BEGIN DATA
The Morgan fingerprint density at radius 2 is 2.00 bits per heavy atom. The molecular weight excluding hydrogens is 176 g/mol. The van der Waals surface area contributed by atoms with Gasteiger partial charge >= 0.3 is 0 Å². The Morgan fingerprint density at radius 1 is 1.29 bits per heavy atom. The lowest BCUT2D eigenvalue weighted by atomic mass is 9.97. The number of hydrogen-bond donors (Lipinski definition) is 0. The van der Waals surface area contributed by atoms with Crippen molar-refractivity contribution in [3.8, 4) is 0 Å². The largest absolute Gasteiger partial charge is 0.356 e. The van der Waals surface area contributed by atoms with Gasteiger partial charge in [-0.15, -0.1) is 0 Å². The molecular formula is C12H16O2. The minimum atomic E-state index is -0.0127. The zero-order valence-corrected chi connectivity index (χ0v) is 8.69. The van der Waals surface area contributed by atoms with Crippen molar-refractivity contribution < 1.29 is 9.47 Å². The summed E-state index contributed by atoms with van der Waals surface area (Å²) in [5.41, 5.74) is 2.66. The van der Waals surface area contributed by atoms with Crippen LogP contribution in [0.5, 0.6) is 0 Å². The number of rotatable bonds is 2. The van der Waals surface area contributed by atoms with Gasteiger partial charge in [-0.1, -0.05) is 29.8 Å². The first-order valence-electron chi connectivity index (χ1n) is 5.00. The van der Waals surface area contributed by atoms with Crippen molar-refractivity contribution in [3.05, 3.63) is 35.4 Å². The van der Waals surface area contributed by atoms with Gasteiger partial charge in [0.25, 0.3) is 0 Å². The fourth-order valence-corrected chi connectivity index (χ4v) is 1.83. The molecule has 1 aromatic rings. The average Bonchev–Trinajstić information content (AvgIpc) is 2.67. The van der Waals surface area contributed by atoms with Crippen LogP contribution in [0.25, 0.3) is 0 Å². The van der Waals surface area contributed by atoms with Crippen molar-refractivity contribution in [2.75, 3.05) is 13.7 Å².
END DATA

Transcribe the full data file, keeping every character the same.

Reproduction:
The Morgan fingerprint density at radius 2 is 2.00 bits per heavy atom. The molecular weight excluding hydrogens is 176 g/mol. The van der Waals surface area contributed by atoms with Gasteiger partial charge >= 0.3 is 0 Å². The Morgan fingerprint density at radius 1 is 1.29 bits per heavy atom. The lowest BCUT2D eigenvalue weighted by atomic mass is 9.97. The number of hydrogen-bond donors (Lipinski definition) is 0. The van der Waals surface area contributed by atoms with Crippen molar-refractivity contribution in [3.8, 4) is 0 Å². The largest absolute Gasteiger partial charge is 0.356 e. The van der Waals surface area contributed by atoms with Gasteiger partial charge in [-0.15, -0.1) is 0 Å². The molecular formula is C12H16O2. The minimum atomic E-state index is -0.0127. The zero-order valence-corrected chi connectivity index (χ0v) is 8.69. The van der Waals surface area contributed by atoms with Crippen molar-refractivity contribution < 1.29 is 9.47 Å². The summed E-state index contributed by atoms with van der Waals surface area (Å²) in [5.41, 5.74) is 2.66. The van der Waals surface area contributed by atoms with Crippen LogP contribution in [0.5, 0.6) is 0 Å². The number of rotatable bonds is 2. The van der Waals surface area contributed by atoms with Gasteiger partial charge in [-0.1, -0.05) is 29.8 Å². The first-order valence-electron chi connectivity index (χ1n) is 5.00. The van der Waals surface area contributed by atoms with Crippen molar-refractivity contribution in [3.05, 3.63) is 35.4 Å². The van der Waals surface area contributed by atoms with Gasteiger partial charge in [0.25, 0.3) is 0 Å². The fourth-order valence-corrected chi connectivity index (χ4v) is 1.83. The molecule has 1 aromatic rings. The average Bonchev–Trinajstić information content (AvgIpc) is 2.67. The van der Waals surface area contributed by atoms with Crippen LogP contribution in [0.25, 0.3) is 0 Å². The van der Waals surface area contributed by atoms with Crippen molar-refractivity contribution in [2.75, 3.05) is 13.7 Å².